How China is sending man back to the Moon to mine safe nuclear power and become the world s energy giant
The Night Sky ter March: The lunar surface is rich te helium-3, perhaps the most valuable substances te nature, one that could provide energy for the world
By Adrian Berry
Five:18PM GMT 29 Feb 2018
Can wij mine the Moon? It seems imperative to do so.
The space-faring nations have overlooked the 1979 outer space treaty, and last year America’s Space Act liquidated legal obstacles to reserve terrestrial activity, and many people are gearing up to mine one of the most valuable substances that occurs ter nature.
Apollo 12, November 1969: astronaut-photographer Charles “Pete” Conrad takes a self-portrait while documenting colleague Alan Bean’s lunar soil collection activities on the Oceanus Procellarum Photo: NASA
This extreme substance is the isotope helium-3, invaluable ter ensuring the safety of nuclear power stations on Earth, and providing an all-powerful rocket fuel.
It is infrequent on Earth, being sucked away by the solar wind. It is found te Troclotite, a metal of magnesium and metal, again zonderling but plentiful ter the Moon’s crust.
Apollo 17 at Shorty Crater: astronauts Eugene Cernan and Harrison Schmitt, the last guys to walk on the moon. They returned from their December 1972 mission with 110kg of rock and soil samples Photo: NASA
All nuclear power plants react to produce fever. This turns water into steam that drives a turbine. Current nuclear power plants have nuclear fission reactors to split uranium . This releases energy, but also radioactive nuclear waste that vereiste be stored indefinitely. For overheen 40 years scientists have bot attempting to achieve this.
But there are around a million tons of helium-3 on the moon’s surface down to a few metres. This helium-3 could be extracted by heating the lunar dust to around 1,200 degrees F before bringing it back to the Earth to fuel a fresh generation of nuclear fusion power plants.
A fully-loaded spaceship’s cargo base could power a quarter of the world for a year. This means that helium-3 has a potential economic value ter the order of about ?1 billion a ton, making it the Moon’s most valuable commodity except perhaps for astronomy and promoting tourism.
China’s lunar exploration programme is proceeding quick, strongly attracted by the uitzicht of helium-3 mining. Ter 2013 China managed to land a lunar robot lander. The final stage of their current programme intends sending a robotic craft to the Moon that will come back lunar rocks to the Earth.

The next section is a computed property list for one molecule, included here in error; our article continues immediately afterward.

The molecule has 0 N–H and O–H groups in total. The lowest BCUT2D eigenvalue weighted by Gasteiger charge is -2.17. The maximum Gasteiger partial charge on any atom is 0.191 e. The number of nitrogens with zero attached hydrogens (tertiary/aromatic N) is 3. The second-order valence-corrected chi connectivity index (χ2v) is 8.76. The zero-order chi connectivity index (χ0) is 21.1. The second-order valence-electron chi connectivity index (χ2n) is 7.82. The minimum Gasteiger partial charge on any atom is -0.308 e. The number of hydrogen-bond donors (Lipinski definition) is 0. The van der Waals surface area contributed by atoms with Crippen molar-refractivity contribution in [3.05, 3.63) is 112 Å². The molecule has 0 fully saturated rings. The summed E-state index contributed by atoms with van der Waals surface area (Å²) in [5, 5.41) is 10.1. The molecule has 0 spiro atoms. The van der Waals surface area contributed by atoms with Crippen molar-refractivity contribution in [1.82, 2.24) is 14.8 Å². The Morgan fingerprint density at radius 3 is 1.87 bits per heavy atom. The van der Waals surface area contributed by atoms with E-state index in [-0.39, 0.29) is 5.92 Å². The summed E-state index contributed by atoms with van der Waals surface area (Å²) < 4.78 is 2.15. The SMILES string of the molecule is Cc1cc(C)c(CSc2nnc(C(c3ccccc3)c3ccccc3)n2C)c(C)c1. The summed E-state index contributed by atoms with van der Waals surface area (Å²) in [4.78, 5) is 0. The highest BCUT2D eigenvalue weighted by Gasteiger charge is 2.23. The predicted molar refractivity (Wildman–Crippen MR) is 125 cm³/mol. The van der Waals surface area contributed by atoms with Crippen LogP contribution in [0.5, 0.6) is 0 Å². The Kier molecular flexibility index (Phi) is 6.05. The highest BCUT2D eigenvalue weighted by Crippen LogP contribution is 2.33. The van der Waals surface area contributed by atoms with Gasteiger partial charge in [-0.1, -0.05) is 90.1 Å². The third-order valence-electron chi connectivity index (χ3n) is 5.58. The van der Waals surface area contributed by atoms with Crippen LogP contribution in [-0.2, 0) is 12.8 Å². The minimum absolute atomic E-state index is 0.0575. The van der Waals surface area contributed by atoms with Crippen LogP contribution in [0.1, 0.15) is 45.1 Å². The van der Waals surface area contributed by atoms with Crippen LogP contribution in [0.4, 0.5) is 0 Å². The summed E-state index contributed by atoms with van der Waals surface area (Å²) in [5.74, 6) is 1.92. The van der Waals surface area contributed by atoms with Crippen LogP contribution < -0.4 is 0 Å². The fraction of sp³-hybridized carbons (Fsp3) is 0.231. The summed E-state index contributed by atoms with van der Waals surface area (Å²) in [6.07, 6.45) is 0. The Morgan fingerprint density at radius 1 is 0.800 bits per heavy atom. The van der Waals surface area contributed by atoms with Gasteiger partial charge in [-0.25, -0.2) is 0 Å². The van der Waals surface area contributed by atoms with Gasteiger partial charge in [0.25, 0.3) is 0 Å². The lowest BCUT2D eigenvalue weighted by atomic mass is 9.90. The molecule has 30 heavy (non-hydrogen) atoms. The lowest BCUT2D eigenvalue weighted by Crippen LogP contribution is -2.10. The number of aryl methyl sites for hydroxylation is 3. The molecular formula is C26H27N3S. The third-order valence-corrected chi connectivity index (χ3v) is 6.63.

‘What use are thesis so-called moons?’
Returning to the present, there are wonderful things to see te the winter night sky. The Milky Way itself is a miracle of strange nebulousness. No wonder some ancient Greeks thought it wasgoed milk, not a vast mass of billions of starlets.
Another is the four moons of Jupiter. Look up at the striped, monstrous giant to see its four largest moons te their extreme multitude, Io, with its many active volcanoes, Europa, with an ocean underneath its ice, not to mention asteroid-battered Callisto and Ganymede.
The volcanic moon of Io orbits the massive gas giant planet Jupiter Photo: NASA
Their discovery by Galileo around 1610 literally created observational astronomy, and wasgoed perhaps one of the greatest achievements te science. A tragedy that his labour produced scoffs and contempt ter many quarters (“what use are thesis so-called moons?”) someone jeered. With his condemnation by the Inquisition, they did much to harm Italian science.
Then there are those two dazzling gems of the north, the Pleiades, with its probable unpleasant effects on Earth’s climate during the last few million years, and the Whirlpool Galaxy, very first studied by the 3rd Earl of Ross ter 1840 through his 36-inch telescope at Birr Castle te Ireland.
The Pleiades starlet cluster (far right) 400 light-years away and around 15 light-years across. Left: the California Nebula Photo: NASA
And one can hardly do a survey of this kleintje without mentioning the blazing starlets of Orion still visible ter mid-winter. It is difficult to imagine objects more awe-inspiring.
The current tremendous formation of the Sun’s planets have already bot reported, and there is little I can to enhance thesis superb impressions.
The Night Sky chart for March 2018
Photo: PETE LAWRENCE
•, The Daily Telegraph Night Sky Chart is available from The Telegraph Bookshop – or to find out more, call Telegraph Books on 08448711514